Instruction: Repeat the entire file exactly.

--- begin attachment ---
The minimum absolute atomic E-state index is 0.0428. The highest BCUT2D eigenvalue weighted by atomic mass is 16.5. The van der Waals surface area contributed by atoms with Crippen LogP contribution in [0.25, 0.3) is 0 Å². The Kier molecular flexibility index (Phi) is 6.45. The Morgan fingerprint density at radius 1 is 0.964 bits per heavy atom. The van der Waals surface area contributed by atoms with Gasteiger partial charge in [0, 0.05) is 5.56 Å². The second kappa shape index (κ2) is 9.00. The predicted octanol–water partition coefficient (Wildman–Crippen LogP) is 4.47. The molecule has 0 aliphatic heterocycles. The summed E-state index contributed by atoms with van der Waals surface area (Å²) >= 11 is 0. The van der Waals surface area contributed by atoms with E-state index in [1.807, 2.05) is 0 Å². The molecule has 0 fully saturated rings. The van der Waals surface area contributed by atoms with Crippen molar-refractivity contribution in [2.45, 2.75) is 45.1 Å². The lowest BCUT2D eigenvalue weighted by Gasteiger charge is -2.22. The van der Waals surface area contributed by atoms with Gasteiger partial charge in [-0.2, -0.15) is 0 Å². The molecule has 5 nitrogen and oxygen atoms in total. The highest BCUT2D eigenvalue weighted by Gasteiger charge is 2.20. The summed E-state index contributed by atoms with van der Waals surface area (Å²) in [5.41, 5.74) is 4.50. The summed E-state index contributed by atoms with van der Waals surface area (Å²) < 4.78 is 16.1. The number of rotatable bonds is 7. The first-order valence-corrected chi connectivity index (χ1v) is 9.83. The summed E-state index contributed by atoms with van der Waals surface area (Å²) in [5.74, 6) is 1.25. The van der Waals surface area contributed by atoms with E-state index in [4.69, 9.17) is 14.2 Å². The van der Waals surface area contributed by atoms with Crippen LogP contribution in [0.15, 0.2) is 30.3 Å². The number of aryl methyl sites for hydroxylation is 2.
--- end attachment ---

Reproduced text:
The minimum absolute atomic E-state index is 0.0428. The highest BCUT2D eigenvalue weighted by atomic mass is 16.5. The van der Waals surface area contributed by atoms with Crippen LogP contribution in [0.25, 0.3) is 0 Å². The Kier molecular flexibility index (Phi) is 6.45. The Morgan fingerprint density at radius 1 is 0.964 bits per heavy atom. The van der Waals surface area contributed by atoms with Gasteiger partial charge in [0, 0.05) is 5.56 Å². The second kappa shape index (κ2) is 9.00. The predicted octanol–water partition coefficient (Wildman–Crippen LogP) is 4.47. The molecule has 0 aliphatic heterocycles. The summed E-state index contributed by atoms with van der Waals surface area (Å²) >= 11 is 0. The van der Waals surface area contributed by atoms with E-state index in [1.807, 2.05) is 0 Å². The molecule has 0 fully saturated rings. The van der Waals surface area contributed by atoms with Crippen molar-refractivity contribution in [2.45, 2.75) is 45.1 Å². The lowest BCUT2D eigenvalue weighted by Gasteiger charge is -2.22. The van der Waals surface area contributed by atoms with Gasteiger partial charge in [-0.2, -0.15) is 0 Å². The molecule has 5 nitrogen and oxygen atoms in total. The highest BCUT2D eigenvalue weighted by Gasteiger charge is 2.20. The summed E-state index contributed by atoms with van der Waals surface area (Å²) in [5.41, 5.74) is 4.50. The summed E-state index contributed by atoms with van der Waals surface area (Å²) < 4.78 is 16.1. The number of rotatable bonds is 7. The first-order valence-corrected chi connectivity index (χ1v) is 9.83. The summed E-state index contributed by atoms with van der Waals surface area (Å²) in [5.74, 6) is 1.25. The van der Waals surface area contributed by atoms with E-state index in [4.69, 9.17) is 14.2 Å². The van der Waals surface area contributed by atoms with Crippen LogP contribution in [0.15, 0.2) is 30.3 Å². The number of aryl methyl sites for hydroxylation is 2.